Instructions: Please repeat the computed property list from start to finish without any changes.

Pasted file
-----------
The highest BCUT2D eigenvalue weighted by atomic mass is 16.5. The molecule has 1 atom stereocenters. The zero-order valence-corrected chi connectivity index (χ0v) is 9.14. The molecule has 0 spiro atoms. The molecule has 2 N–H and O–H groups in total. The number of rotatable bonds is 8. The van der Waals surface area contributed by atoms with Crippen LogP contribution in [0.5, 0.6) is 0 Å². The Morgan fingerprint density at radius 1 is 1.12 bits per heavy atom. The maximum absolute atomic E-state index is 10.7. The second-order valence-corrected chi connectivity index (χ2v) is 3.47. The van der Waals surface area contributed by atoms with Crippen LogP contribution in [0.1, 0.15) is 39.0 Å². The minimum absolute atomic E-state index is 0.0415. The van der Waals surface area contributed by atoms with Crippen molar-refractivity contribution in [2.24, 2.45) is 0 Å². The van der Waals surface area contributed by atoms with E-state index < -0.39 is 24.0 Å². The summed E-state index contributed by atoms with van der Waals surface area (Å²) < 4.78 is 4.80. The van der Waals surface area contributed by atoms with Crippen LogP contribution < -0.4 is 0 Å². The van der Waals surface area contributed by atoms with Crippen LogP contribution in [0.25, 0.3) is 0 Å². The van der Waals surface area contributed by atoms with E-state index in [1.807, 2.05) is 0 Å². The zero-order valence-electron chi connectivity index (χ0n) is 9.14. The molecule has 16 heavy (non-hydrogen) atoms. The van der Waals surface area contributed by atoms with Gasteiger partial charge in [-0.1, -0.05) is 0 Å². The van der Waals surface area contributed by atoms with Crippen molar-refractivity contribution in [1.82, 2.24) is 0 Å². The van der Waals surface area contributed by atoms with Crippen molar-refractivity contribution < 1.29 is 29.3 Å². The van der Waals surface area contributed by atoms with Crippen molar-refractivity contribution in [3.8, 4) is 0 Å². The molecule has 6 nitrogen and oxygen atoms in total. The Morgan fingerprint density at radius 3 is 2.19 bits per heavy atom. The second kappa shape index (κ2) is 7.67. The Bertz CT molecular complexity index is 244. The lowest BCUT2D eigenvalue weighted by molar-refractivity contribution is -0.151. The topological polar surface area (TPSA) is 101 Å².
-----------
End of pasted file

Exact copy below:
The highest BCUT2D eigenvalue weighted by atomic mass is 16.5. The molecule has 1 atom stereocenters. The zero-order valence-corrected chi connectivity index (χ0v) is 9.14. The molecule has 0 spiro atoms. The molecule has 2 N–H and O–H groups in total. The number of rotatable bonds is 8. The van der Waals surface area contributed by atoms with Crippen LogP contribution in [0.5, 0.6) is 0 Å². The Morgan fingerprint density at radius 1 is 1.12 bits per heavy atom. The maximum absolute atomic E-state index is 10.7. The second-order valence-corrected chi connectivity index (χ2v) is 3.47. The van der Waals surface area contributed by atoms with Crippen LogP contribution in [0.1, 0.15) is 39.0 Å². The minimum absolute atomic E-state index is 0.0415. The van der Waals surface area contributed by atoms with Crippen molar-refractivity contribution in [2.24, 2.45) is 0 Å². The van der Waals surface area contributed by atoms with E-state index < -0.39 is 24.0 Å². The summed E-state index contributed by atoms with van der Waals surface area (Å²) < 4.78 is 4.80. The van der Waals surface area contributed by atoms with Crippen LogP contribution < -0.4 is 0 Å². The van der Waals surface area contributed by atoms with Crippen LogP contribution in [0.25, 0.3) is 0 Å². The van der Waals surface area contributed by atoms with E-state index in [1.807, 2.05) is 0 Å². The zero-order valence-electron chi connectivity index (χ0n) is 9.14. The molecule has 16 heavy (non-hydrogen) atoms. The van der Waals surface area contributed by atoms with Gasteiger partial charge in [-0.1, -0.05) is 0 Å². The van der Waals surface area contributed by atoms with Crippen molar-refractivity contribution in [1.82, 2.24) is 0 Å². The van der Waals surface area contributed by atoms with Crippen molar-refractivity contribution < 1.29 is 29.3 Å². The van der Waals surface area contributed by atoms with Crippen molar-refractivity contribution in [3.8, 4) is 0 Å². The molecule has 6 nitrogen and oxygen atoms in total. The Morgan fingerprint density at radius 3 is 2.19 bits per heavy atom. The second kappa shape index (κ2) is 7.67. The Bertz CT molecular complexity index is 244. The lowest BCUT2D eigenvalue weighted by molar-refractivity contribution is -0.151. The topological polar surface area (TPSA) is 101 Å².